Rev. Rodney Rodis had a reputation as a people-centered leader who was especially good with kids. This may have had something to do with the fact that—as his parishioners were stunned to discover last month—he lived in a subdivision with a “wife” and three children. Rodis, a fifty-year-old priest of the Diocese of Richmond, Virginia, apparently found it difficult to support his lifestyle on a cleric’s salary. According to police, he supplemented his income by stealing close to $1 million from his two parishes over the past five years. Police say the alleged theft was facilitated by his ability, as a parish priest, to open church bank accounts with just one signature: his own.
Unfortunately, stories like Rodis’s are all too common. With the Catholic Church still reeling from the sexual-abuse crisis, a new series of financial scandals is threatening to further erode the laity’s trust in their bishops. Even as some dioceses have gone bankrupt paying abuse-settlement claims, priests and laypeople alike have been exploiting the lax financial regulations in parishes across the country to line their pockets with church funds. A Villanova University survey released in January found that 85 percent of responding dioceses had uncovered embezzlement in the past five years. Eleven percent reported thefts of over half a million dollars, and one-third lost up to fifty thousand dollars. This means a minimum of $4 million has been pilfered since 2002.
These findings must not have surprised the U.S. Conference of Catholic Bishops (USCCB). Over the past four decades, the conference has intermittently addressed the issue of diocesan accounting and reporting practices. In 2002, the Committee on Budget and Finance published a new diocesan financial-practices handbook, emphasizing a bishop’s financial responsibilities under canon law. The manual contains a resolution urging each bishop to send an annual letter updating his metropolitan archbishop on his diocese’s financial situation. The resolution suggests that the letter include the names of diocesan finance council members, the dates they met, and a statement affirming that they have reviewed the diocese’s financial statements.
All good ideas—and all completely unenforceable. No matter how emphatic, the USCCB statements have no binding force. The conference can only make recommendations; without Vatican approval, it lacks authority to require individual bishops to adhere to its resolutions. This is particularly troubling, given that a mere 3 percent of dioceses in the Villanova survey report performing annual audits of their parishes. Theft is easiest at the local level because many dioceses simply don’t keep tabs on the assets of parishes and how their pastors handle them.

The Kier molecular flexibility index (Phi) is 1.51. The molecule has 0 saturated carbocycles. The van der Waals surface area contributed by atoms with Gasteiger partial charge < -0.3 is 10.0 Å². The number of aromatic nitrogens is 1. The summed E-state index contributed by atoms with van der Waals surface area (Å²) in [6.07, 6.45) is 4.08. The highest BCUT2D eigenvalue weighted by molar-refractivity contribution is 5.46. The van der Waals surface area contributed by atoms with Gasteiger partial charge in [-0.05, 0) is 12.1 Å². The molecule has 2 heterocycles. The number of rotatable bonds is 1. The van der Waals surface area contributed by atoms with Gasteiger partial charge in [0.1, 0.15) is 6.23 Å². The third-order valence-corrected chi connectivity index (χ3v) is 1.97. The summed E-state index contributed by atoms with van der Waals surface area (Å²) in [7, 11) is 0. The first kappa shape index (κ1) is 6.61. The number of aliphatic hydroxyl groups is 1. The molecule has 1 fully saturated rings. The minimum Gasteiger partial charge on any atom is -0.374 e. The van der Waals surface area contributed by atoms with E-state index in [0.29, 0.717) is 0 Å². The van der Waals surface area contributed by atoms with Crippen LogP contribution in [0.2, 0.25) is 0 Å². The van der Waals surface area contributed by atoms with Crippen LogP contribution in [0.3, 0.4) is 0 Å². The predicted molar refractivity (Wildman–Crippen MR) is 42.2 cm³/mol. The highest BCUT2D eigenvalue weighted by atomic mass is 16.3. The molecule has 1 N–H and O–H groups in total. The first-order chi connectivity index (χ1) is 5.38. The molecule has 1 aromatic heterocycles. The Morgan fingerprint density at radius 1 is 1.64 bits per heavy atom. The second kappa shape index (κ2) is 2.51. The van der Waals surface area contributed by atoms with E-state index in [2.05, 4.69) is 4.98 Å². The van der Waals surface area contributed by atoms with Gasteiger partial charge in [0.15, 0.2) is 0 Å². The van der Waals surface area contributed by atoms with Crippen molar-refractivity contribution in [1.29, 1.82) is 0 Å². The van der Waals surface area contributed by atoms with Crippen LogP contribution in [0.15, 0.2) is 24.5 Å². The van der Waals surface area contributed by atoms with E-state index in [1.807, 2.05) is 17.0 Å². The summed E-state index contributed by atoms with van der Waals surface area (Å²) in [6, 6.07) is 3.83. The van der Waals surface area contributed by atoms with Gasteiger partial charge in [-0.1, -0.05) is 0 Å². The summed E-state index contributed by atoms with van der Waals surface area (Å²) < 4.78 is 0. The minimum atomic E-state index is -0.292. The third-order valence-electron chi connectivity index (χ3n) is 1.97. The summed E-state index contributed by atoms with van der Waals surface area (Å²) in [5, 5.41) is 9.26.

Canon law is quite clear about the need for and the composition of diocesan finance councils (DFC). Appointed by the bishop, the DFC must comprise at least three members with financial expertise and no close family ties to the bishop, each one sitting for a five-year term of office. Canon law even specifies the DFC’s functions, from reviewing diocesan budgets to approving large-value property sales. Alas, no such clarity exists when it comes to parish finance councils. While canon law says that every parish must have one, no one knows how many of the country’s nineteen thousand parishes actually do. Furthermore, the parish finance council can have whatever makeup and mandate its pastor deems fit. This can spell disaster for a parish with a negligent or devious pastor.
Yet canon law contains a provision bishops should take advantage of—namely, that parish finance councils be “regulated...by norms issued by the diocesan bishop.” A reform-minded bishop could decree that parishes be audited every year, that pastors send detailed financial statements to the chancery twice annually, that two signatures be required to establish bank accounts in a church’s name—or any of the commonsense safeguards recently recommended by the mostly lay committee that advises the USCCB on financial matters.
Such safeguards could have prevented the grotesque abuses allegedly committed by Fr. Rodis. But they require firm direction from above; and it is disheartening in this regard to learn that Rodis’s indictment has not yet persuaded the Diocese of Richmond to revise its decade-old financial policies. As parish-level donations begin to rebound following the sexual-abuse crisis, the laity doesn’t need another reason to lighten the collection basket. Bishops should act to keep their houses in order. The time for reform is now.